Then, silence. If you’ve taken my negotiation course, you know how important silence is in a negotiation and if I’m honest, I think this silence just saved us thousands each year.
He took a few seconds and replied back, “Thank you for your honesty. Yes, it is a business and I need to make sure I’m doing what’s right for it. But I would hate to see you leave. How about we meet in the middle on the increase?”
This is the part I’m most proud of. Jordan and I both sat in silence and just stared at him. Yes, it was a little uncomfortable for a second, but that was OK. He proposed something that we weren’t ready to consider, but instead of shutting him down, we sat in silence and waited for him to continue.
And continue, he did.
“Well thinking about it as a business owner, it would cost a lot to replace you. And I don’t think the extra cost of replacing you is worth raising the rent. So we won’t raise the rent this year. Would you be OK with that? Keeping the same rent going forward?”
Oh yes, that would be just fine.[/et_pb_text]
While I could end the story there, and you probably would like me to, there’s one area that I had for improvement. Yes, of course, I asked Jordan for an evaluation.
After we shook on the no rent increase he stayed for another 5-10 minutes. And rather than changing the topic to something neutral like the weather (English people love to talk about the weather), I started talking about rent again. WTF, Erica.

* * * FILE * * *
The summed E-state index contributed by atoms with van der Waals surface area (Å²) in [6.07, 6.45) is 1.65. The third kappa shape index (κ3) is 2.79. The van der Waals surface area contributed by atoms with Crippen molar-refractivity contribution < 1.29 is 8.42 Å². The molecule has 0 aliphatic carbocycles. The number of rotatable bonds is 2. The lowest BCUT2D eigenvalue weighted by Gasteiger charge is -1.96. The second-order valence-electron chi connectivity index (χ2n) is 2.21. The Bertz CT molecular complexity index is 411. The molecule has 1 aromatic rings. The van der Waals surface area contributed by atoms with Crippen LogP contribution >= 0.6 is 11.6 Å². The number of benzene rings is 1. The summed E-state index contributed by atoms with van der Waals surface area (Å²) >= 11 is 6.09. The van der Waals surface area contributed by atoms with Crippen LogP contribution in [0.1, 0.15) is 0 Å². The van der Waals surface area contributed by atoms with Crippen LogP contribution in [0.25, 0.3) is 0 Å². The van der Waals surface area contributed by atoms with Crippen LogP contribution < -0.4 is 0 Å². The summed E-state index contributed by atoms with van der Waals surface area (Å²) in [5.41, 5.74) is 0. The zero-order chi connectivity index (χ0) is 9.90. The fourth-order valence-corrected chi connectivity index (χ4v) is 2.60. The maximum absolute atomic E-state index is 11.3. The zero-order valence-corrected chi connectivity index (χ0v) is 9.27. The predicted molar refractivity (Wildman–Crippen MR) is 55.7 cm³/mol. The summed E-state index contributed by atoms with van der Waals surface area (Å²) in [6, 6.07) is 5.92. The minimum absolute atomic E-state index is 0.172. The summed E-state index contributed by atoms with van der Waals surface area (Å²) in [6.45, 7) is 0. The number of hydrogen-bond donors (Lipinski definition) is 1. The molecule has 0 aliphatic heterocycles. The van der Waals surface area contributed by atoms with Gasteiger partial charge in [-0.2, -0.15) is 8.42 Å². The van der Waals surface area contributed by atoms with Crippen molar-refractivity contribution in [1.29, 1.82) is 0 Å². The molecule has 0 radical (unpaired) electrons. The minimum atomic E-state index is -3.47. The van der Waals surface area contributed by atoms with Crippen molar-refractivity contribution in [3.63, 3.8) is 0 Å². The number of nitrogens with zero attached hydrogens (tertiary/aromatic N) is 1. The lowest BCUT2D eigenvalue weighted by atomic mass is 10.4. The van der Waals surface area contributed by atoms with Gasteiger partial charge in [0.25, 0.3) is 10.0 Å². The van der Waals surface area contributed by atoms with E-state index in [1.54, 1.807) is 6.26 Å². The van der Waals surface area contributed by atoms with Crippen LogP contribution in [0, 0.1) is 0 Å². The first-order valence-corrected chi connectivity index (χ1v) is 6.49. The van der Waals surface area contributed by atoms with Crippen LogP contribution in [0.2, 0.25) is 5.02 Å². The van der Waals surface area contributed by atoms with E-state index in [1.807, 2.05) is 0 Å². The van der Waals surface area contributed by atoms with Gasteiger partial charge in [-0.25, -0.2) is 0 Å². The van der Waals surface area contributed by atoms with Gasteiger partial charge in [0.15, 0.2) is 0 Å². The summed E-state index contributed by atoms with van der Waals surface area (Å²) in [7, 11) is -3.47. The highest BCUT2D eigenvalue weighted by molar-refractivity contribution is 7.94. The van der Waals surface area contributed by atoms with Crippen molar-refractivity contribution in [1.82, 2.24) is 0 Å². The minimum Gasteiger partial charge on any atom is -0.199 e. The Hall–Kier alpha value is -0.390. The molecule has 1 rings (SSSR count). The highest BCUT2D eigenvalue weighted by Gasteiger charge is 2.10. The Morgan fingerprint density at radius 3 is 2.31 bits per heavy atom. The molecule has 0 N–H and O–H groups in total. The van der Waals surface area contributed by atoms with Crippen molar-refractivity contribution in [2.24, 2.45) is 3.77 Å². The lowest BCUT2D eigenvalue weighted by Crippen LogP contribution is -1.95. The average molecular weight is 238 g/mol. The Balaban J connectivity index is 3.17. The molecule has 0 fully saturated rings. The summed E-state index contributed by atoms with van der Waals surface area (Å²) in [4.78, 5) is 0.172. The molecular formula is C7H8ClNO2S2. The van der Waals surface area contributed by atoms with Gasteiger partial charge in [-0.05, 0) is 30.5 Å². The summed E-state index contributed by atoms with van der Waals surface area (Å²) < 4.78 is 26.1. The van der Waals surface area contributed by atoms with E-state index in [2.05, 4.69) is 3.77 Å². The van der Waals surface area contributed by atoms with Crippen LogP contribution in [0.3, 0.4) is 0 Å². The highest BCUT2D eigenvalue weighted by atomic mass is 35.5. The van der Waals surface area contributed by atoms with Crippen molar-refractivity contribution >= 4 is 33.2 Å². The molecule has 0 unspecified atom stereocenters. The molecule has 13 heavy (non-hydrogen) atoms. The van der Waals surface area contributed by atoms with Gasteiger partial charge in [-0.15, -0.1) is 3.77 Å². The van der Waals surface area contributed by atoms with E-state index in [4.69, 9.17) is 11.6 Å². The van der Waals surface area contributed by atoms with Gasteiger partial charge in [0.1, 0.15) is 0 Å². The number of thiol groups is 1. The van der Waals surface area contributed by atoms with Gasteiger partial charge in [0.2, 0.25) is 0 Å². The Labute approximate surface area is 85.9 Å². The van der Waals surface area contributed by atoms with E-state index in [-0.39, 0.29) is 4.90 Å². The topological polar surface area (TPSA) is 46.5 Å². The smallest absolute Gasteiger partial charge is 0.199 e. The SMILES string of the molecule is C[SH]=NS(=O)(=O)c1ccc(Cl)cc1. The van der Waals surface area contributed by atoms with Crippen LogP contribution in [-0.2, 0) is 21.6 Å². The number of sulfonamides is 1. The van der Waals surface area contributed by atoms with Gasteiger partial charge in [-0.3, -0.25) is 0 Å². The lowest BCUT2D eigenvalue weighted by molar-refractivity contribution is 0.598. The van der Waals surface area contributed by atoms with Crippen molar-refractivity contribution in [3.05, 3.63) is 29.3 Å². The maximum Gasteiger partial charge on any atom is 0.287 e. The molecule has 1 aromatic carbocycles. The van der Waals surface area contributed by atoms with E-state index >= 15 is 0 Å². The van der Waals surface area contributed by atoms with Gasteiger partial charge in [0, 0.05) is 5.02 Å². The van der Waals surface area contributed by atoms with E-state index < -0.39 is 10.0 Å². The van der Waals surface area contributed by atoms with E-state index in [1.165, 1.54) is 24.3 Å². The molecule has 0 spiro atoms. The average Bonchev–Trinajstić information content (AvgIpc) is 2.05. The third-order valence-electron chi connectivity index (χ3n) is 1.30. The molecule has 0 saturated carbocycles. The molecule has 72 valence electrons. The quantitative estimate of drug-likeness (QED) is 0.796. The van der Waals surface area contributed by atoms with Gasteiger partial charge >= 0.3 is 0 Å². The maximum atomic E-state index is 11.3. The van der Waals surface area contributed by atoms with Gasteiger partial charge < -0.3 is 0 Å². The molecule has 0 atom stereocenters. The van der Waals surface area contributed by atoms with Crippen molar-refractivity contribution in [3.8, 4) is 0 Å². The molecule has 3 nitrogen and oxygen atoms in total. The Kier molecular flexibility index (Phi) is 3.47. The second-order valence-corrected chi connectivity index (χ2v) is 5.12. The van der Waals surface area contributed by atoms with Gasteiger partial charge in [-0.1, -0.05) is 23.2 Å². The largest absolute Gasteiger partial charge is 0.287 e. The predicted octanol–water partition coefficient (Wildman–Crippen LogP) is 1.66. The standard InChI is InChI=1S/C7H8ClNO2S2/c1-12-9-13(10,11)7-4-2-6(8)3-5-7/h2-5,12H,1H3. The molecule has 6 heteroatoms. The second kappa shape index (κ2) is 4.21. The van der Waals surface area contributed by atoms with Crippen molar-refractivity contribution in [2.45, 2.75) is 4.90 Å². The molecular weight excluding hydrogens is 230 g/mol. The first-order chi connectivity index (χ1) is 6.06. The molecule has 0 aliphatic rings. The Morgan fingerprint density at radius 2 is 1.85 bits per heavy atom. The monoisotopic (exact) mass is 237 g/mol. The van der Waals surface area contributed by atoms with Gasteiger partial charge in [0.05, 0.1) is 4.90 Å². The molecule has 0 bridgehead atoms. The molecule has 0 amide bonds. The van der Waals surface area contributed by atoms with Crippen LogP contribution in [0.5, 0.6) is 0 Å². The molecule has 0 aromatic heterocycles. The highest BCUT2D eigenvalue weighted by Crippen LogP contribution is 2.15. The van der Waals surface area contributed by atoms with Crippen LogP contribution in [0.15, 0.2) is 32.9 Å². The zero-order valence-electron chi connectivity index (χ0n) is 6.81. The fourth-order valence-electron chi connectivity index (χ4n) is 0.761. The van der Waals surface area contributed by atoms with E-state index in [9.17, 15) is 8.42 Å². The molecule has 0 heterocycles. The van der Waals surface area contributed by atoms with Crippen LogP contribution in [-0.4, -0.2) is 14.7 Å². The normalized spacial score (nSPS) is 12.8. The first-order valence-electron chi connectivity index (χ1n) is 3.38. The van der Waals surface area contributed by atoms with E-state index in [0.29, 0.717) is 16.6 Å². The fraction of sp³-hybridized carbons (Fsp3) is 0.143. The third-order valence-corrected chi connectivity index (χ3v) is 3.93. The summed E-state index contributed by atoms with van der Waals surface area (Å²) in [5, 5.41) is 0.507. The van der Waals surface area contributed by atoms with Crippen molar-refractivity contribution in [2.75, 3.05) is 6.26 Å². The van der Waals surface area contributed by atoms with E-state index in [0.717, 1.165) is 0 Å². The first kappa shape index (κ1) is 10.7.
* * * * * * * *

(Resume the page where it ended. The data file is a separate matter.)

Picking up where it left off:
Luckily, this changed nothing. But my lesson learned is this: ask for what you want, make the deal, and move on. If all else fails, the weather is a decent segue.
Negotiating your salary is the same as negotiating anything else in life. Taking the lessons I’ve learned and mastered from workplace negotiation, I was able to bring it into my personal life and save a bundle.
Erica Gellerman is a CPA, MBA, personal finance writer, and founder of The Worth Project: personal finance and family travel. website. Her work has been featured on Forbes, Money, Business Insider, The Everygirl, The Everymom, and Lifehacker. When she's not writing about personal finance you can find Erica exploring Europe from her temporary home base in London.
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